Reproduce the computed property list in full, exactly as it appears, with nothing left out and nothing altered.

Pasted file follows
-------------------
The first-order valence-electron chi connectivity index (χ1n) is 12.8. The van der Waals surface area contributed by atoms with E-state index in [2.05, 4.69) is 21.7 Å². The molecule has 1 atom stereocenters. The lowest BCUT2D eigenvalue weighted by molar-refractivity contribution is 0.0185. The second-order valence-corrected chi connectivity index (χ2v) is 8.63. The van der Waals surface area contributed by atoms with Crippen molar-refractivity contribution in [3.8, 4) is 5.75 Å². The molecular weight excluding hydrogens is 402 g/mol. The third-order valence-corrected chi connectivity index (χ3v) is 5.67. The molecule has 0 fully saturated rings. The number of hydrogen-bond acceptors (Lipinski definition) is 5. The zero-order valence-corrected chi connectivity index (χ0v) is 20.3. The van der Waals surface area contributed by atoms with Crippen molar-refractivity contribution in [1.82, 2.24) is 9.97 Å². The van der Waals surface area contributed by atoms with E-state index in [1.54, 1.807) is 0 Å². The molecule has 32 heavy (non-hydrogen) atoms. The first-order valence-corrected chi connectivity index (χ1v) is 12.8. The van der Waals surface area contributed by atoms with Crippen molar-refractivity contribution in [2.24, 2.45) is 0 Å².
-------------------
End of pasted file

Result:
The first-order valence-electron chi connectivity index (χ1n) is 12.8. The van der Waals surface area contributed by atoms with E-state index in [2.05, 4.69) is 21.7 Å². The molecule has 1 atom stereocenters. The lowest BCUT2D eigenvalue weighted by molar-refractivity contribution is 0.0185. The second-order valence-corrected chi connectivity index (χ2v) is 8.63. The van der Waals surface area contributed by atoms with Crippen molar-refractivity contribution in [3.8, 4) is 5.75 Å². The molecular weight excluding hydrogens is 402 g/mol. The third-order valence-corrected chi connectivity index (χ3v) is 5.67. The molecule has 0 fully saturated rings. The number of hydrogen-bond acceptors (Lipinski definition) is 5. The zero-order valence-corrected chi connectivity index (χ0v) is 20.3. The van der Waals surface area contributed by atoms with Crippen molar-refractivity contribution in [1.82, 2.24) is 9.97 Å². The van der Waals surface area contributed by atoms with E-state index in [1.54, 1.807) is 0 Å². The molecule has 32 heavy (non-hydrogen) atoms. The first-order valence-corrected chi connectivity index (χ1v) is 12.8. The van der Waals surface area contributed by atoms with Crippen molar-refractivity contribution in [2.24, 2.45) is 0 Å².